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30 Sep 2014

This Indie Developer Learned a Lot From XCOM – And So Can You!

If you have been reading my posts for a while, then you probably know that I’m a huge fan of the XCOM series. I reference turn-based strategy games often, mention XCOM probably once a month, and it’s because I can’t help it: I love the genre and am borderline obsessed with the series.

So I was pleasantly surprised when indie developer Wesley Rockholz posted an article yesterday over at Gamasutra entitled 5 Things I Learned From XCOM. It’s a quick yet excellent read, and while you may have no interest in developing a strategy game, believe me: you need to read this. Rockholz discusses lessons learned from XCOM: Enemy Unknown that are universal to all indie developers. Below are a few of the lessons he learned along with my two cents (because if there’s one thing I know, it’s what makes XCOM: Enemy Unknown great!):

Overdoing your theme is impossible

Rockholz states that the theme of XCOM: Enemy Unknown is one of its strongest points, and I agree.

“XCOM ripped me out of my chair, pulled me into an immersive environment and never let go of me,” he says, and again, I 100% agree. One of the awesome things about XCOM: Enemy Unknown is that is isn’t unapologetic about the world it is creating. A turn-based strategy game where you fend off an alien invasion sounds like one of the most unoriginal concepts ever created, but the beauty of XCOM: Enemy Unknown (and a few of the other games in the series) is that it does its damn best to make you feel as if you are the ultimate decider in the war against an alien race. Never once are you taken out of the experience, as XCOM: Enemy Unknown never lets you go for a minute. Even during the loading screen sequences (as Rockholz points out), you’re getting intel that is crucial to the mission rather than looking at a boring loading screen.

Rockholz goes more in-depth as to why the theme is awesome in XCOM: Enemy Unknown, and to relate his point to you guys, you need to know that there is no such thing as overdoing your theme. If your game has a theme (and it should), own it. Enrapture the player with that theme and never let it go. Your indie game will be better for it.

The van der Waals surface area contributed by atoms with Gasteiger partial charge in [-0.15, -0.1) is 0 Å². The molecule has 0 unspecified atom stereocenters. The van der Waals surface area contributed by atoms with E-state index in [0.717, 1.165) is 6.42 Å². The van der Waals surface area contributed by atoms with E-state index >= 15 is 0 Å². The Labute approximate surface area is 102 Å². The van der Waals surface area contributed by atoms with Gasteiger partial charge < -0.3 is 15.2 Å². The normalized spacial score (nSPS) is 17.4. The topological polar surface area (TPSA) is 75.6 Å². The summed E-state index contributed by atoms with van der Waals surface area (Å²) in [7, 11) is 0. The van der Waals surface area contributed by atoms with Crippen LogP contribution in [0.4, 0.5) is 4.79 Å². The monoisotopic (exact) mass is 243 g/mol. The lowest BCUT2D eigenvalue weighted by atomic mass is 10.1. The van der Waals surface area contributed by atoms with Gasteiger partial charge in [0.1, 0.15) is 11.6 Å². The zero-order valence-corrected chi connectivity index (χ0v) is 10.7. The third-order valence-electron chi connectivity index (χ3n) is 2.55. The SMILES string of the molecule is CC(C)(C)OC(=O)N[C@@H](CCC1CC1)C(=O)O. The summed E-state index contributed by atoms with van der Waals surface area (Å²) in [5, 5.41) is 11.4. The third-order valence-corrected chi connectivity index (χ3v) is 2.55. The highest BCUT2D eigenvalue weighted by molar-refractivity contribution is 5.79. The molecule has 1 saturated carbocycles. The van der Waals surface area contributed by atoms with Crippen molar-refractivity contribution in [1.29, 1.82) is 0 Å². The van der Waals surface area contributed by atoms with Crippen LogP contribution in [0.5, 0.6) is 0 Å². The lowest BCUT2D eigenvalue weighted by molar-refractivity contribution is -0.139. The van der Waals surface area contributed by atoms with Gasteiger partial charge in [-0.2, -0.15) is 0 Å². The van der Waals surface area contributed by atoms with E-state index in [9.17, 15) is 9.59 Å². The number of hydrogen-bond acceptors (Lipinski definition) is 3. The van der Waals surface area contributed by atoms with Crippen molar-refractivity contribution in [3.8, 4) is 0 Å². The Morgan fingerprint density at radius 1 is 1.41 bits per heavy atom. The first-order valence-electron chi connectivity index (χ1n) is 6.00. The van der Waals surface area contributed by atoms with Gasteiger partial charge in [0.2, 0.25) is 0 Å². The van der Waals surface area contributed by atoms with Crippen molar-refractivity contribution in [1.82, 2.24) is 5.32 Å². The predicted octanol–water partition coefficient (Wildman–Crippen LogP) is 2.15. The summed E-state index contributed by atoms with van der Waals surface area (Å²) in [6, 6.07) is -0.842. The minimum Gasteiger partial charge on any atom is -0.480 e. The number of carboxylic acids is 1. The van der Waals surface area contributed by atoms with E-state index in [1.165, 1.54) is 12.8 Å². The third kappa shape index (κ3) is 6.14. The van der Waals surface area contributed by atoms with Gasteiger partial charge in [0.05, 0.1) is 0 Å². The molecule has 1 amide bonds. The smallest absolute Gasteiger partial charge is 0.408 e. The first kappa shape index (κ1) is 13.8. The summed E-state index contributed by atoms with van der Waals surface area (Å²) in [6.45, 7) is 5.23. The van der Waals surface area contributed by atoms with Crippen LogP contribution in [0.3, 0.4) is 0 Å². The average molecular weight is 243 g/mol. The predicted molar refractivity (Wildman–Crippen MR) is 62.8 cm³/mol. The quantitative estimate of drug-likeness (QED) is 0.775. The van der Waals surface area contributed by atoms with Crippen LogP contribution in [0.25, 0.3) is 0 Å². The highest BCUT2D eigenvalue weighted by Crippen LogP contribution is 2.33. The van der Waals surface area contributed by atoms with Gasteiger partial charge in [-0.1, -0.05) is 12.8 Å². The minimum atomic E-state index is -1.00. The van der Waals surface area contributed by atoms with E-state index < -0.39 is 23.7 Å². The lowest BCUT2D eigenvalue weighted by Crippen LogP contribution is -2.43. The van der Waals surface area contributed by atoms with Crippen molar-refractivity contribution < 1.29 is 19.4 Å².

Balance isn’t everything

We’ve discussed balance a few times in our past posts, and for good reason: having a balanced game is vital. Yet, it isn’t everything. As Rockholz points out:

“Striving for perfect balance in every game under all conditions is both futile and unoriginal. Being behind or ahead of the balance curve or your opponents is a part of games. In the case of XCOM, dealing with the inadequacies of your strategy and the wildly fluctuating effect of randomness forces players to adapt their strategy to the state of the game.”

I couldn’t agree more, and truthfully, it’s what makes games fun. A game that is so unbalanced the game is impossible for players to progress is one thing. But a game that is unbalanced in a way that forces players to think fast is an entirely different case.

It’s a positive type of unbalancing (sounds like a future topic for a post to me), and it’s what makes XCOM: Enemy Unknown such a blast. Enemies react in such random ways and have their own plans of action that – often – is entirely unfair. But that’s the fun of gaming, isn’t it? Improving your skills/strategies and overcoming the odds are the types of scenarios most of us crave the most in a video game, and it’s what makes great games truly awesome.

XCOM: Enemy Unknown achieves this every time you play, and so should your indie game.


I don’t want to spoil too much of Rockholz great article, so check it out. Whether you enjoy XCOM: Enemy Unknown or couldn’t care about the genre at large, it doesn’t matter: he gives additional, awesome insight into what makes the game truly work that you can apply to your future games as well – no matter the genre!

Source: Gamasutra

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